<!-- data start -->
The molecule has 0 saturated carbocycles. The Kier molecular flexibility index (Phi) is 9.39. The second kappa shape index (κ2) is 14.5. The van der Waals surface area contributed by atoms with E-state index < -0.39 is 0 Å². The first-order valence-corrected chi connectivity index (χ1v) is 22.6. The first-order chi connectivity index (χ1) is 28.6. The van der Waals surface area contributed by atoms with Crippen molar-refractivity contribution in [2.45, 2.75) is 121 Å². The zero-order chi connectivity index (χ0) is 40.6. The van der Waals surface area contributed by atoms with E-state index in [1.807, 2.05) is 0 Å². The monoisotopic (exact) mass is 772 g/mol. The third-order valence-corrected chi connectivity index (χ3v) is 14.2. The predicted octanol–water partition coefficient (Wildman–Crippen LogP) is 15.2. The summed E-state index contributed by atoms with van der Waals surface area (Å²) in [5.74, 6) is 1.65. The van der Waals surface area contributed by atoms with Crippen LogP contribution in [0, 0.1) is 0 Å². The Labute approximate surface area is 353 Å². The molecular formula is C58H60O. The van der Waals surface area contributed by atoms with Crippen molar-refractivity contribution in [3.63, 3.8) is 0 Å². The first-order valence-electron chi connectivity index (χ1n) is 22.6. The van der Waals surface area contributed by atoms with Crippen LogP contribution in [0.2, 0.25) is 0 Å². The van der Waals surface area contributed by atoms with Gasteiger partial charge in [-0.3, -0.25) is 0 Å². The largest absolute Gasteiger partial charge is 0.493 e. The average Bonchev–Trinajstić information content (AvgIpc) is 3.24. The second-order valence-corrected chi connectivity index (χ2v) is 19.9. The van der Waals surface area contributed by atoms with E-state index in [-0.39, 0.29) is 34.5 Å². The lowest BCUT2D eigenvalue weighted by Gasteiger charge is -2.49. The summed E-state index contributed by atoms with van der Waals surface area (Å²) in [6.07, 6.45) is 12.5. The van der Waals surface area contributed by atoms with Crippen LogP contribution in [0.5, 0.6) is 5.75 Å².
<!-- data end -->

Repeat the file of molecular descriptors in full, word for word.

The molecule has 0 saturated carbocycles. The Kier molecular flexibility index (Phi) is 9.39. The second kappa shape index (κ2) is 14.5. The van der Waals surface area contributed by atoms with E-state index < -0.39 is 0 Å². The first-order valence-corrected chi connectivity index (χ1v) is 22.6. The first-order chi connectivity index (χ1) is 28.6. The van der Waals surface area contributed by atoms with Crippen molar-refractivity contribution in [2.45, 2.75) is 121 Å². The zero-order chi connectivity index (χ0) is 40.6. The van der Waals surface area contributed by atoms with E-state index in [1.807, 2.05) is 0 Å². The monoisotopic (exact) mass is 772 g/mol. The third-order valence-corrected chi connectivity index (χ3v) is 14.2. The predicted octanol–water partition coefficient (Wildman–Crippen LogP) is 15.2. The summed E-state index contributed by atoms with van der Waals surface area (Å²) in [5.74, 6) is 1.65. The van der Waals surface area contributed by atoms with Crippen LogP contribution in [0, 0.1) is 0 Å². The Labute approximate surface area is 353 Å². The molecular formula is C58H60O. The van der Waals surface area contributed by atoms with Crippen molar-refractivity contribution in [3.63, 3.8) is 0 Å². The first-order valence-electron chi connectivity index (χ1n) is 22.6. The van der Waals surface area contributed by atoms with Crippen LogP contribution in [0.2, 0.25) is 0 Å². The van der Waals surface area contributed by atoms with Gasteiger partial charge in [-0.3, -0.25) is 0 Å². The largest absolute Gasteiger partial charge is 0.493 e. The average Bonchev–Trinajstić information content (AvgIpc) is 3.24. The second-order valence-corrected chi connectivity index (χ2v) is 19.9. The van der Waals surface area contributed by atoms with E-state index in [-0.39, 0.29) is 34.5 Å². The lowest BCUT2D eigenvalue weighted by Gasteiger charge is -2.49. The summed E-state index contributed by atoms with van der Waals surface area (Å²) in [6.07, 6.45) is 12.5. The van der Waals surface area contributed by atoms with Crippen LogP contribution in [0.5, 0.6) is 5.75 Å².